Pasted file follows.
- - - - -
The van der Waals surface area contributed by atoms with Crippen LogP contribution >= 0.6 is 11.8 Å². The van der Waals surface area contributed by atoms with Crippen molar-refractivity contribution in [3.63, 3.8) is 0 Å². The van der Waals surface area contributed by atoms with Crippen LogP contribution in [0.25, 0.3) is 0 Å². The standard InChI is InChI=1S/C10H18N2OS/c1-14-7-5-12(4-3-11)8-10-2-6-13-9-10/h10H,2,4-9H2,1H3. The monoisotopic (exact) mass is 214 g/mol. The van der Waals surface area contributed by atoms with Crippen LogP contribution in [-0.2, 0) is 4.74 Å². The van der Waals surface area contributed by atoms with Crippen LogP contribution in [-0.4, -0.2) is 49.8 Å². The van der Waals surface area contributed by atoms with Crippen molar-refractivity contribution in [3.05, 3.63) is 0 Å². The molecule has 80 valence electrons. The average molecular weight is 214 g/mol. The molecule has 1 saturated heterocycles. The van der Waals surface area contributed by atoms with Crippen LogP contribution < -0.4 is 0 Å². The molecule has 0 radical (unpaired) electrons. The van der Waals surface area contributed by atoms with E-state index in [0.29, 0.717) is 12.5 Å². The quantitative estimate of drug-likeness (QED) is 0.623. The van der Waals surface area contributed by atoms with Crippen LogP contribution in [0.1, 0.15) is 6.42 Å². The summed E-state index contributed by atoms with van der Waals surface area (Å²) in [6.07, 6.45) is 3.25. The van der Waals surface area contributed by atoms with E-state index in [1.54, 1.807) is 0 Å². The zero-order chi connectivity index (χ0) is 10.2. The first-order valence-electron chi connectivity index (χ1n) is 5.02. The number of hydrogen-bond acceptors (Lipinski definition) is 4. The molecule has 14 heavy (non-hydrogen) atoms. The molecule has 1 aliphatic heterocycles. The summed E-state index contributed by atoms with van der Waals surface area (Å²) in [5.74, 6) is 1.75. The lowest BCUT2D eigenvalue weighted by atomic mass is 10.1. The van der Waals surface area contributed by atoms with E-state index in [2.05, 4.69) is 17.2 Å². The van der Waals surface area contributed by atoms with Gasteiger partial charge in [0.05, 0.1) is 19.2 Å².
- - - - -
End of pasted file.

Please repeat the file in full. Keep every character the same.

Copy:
The van der Waals surface area contributed by atoms with Crippen LogP contribution >= 0.6 is 11.8 Å². The van der Waals surface area contributed by atoms with Crippen molar-refractivity contribution in [3.63, 3.8) is 0 Å². The van der Waals surface area contributed by atoms with Crippen LogP contribution in [0.25, 0.3) is 0 Å². The standard InChI is InChI=1S/C10H18N2OS/c1-14-7-5-12(4-3-11)8-10-2-6-13-9-10/h10H,2,4-9H2,1H3. The monoisotopic (exact) mass is 214 g/mol. The van der Waals surface area contributed by atoms with Crippen LogP contribution in [-0.2, 0) is 4.74 Å². The van der Waals surface area contributed by atoms with Crippen LogP contribution in [-0.4, -0.2) is 49.8 Å². The van der Waals surface area contributed by atoms with Crippen molar-refractivity contribution in [3.05, 3.63) is 0 Å². The molecule has 80 valence electrons. The average molecular weight is 214 g/mol. The molecule has 1 saturated heterocycles. The van der Waals surface area contributed by atoms with Crippen LogP contribution < -0.4 is 0 Å². The molecule has 0 radical (unpaired) electrons. The van der Waals surface area contributed by atoms with E-state index in [0.29, 0.717) is 12.5 Å². The quantitative estimate of drug-likeness (QED) is 0.623. The van der Waals surface area contributed by atoms with Crippen LogP contribution in [0.1, 0.15) is 6.42 Å². The summed E-state index contributed by atoms with van der Waals surface area (Å²) in [6.07, 6.45) is 3.25. The van der Waals surface area contributed by atoms with E-state index in [1.54, 1.807) is 0 Å². The zero-order chi connectivity index (χ0) is 10.2. The first-order valence-electron chi connectivity index (χ1n) is 5.02. The number of hydrogen-bond acceptors (Lipinski definition) is 4. The molecule has 14 heavy (non-hydrogen) atoms. The molecule has 1 aliphatic heterocycles. The summed E-state index contributed by atoms with van der Waals surface area (Å²) in [5.74, 6) is 1.75. The lowest BCUT2D eigenvalue weighted by atomic mass is 10.1. The van der Waals surface area contributed by atoms with E-state index in [2.05, 4.69) is 17.2 Å². The van der Waals surface area contributed by atoms with Gasteiger partial charge in [0.05, 0.1) is 19.2 Å².